Outline Confucius's past (i.e. China's pre-history).
Introduce the notion of Karl Jaspers' "Axial Age," and grapple with the extent to which foundational ideas shape thinking and practice.
Establish some a basic geographical orientation.
Reflection on homework
How long did it take?
Tell us about your experience with the plan as outlined? How did you use it? What worked? What didn’t?
Tips for classmates (and me)?
China before Confucius
We'll partially take our cue from Confucius by looking at government and technology (not culture) as helpful, loose ways of showing the bigger context of our first two units:
Late Neolithic cultures, including the (semi-mythical) Xia (夏 2205-1766 BCE).
Map top-left(dots indicating density of archaeological evidence): Settled agriculture, domestication of animals, pottery, and use of metal tools.
This time period corresponded with the height of the early Egyptian and Indus civilizations.
Bronze cultures, including the Shang (商 1766-1122 BCE), early or “Western” Zhou (Xi Zhou 西周 1122-772 BCE), and the two periods of the later or “Eastern” Zhou (Dong Zhou 東周): The Spring and Autumn period (Chunqiu 春秋 771-401 BCE) and Warring States period (Zhanguo 戰國 401-221 BCE).
Map top-right: Development from proto-writing to regionally-standardized writing systems, urbanization, and of course bronze implements. These changes also resulted in emergence of social stratification.
Beginning of this period concurrent with Hammurabi's Code in Babylon (1750 BCE); the period closer to Confucius overlaps with the first Persian Empire and the Greek city states and has been termed the “Axial Age”:
“The most extraordinary events are concentrated in this period, Confucius and Laozi were living in China, all the schools of Chinese philosophy came into being, including those of Mozi, Zhuangzi, Liezi and a host of others; India produced the Upanishads and Buddha and, like China, ran the whole gamut of philosophical possibilities down to skepticism, to materialism, sophism and nihilism; in Iran Zarathustra taught a challenging view of the world as a struggle between good and evil; in Palestine the prophets made their appearance, from Elijah by way of Isaiah and Jeremiah to Deutero-Isaiah; Greece witnessed the appearance of Homer, of the philosophers Parmenides, Heraclitus and Plato of the tragedians, Thucydides and Archimedes. Everything implied by these names developed during these few centuries almost simultaneously in China, India, and the West, without any one of these regions knowing of the others.”—Karl Jaspers, The Origin and Goal of History (New Haven: Yale University Press, 1953), 2. (Note: some spellings updated).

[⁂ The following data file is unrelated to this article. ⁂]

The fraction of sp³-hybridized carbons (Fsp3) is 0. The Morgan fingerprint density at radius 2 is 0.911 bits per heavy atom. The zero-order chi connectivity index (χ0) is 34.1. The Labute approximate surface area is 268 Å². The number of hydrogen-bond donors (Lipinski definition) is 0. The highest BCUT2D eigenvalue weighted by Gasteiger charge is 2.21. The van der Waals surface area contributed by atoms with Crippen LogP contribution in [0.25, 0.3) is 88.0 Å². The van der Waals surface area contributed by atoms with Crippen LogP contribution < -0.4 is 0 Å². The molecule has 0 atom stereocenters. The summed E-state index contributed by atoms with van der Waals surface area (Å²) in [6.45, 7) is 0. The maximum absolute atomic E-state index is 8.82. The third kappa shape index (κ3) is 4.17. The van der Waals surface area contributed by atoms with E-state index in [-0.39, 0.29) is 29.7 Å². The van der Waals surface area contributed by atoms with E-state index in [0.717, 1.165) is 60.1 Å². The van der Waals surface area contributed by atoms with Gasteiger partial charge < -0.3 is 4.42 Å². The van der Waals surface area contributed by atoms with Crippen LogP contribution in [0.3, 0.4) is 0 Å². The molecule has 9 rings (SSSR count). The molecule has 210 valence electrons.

Is Jaspers' description of the "Axial Age" convincing? If so, what significance do you think it holds? If not, why not?
Consider Wills's observation that "Confucius was a scholar who idealized the government and culture of an age five hundred years before his own" (Wills, 11). What are the implications of looking to the past for political and moral direction? (Note that in the West, terms like "traditionalist" tend to have a negative connotation and terms like "progressive" or tend to have a positive connotation).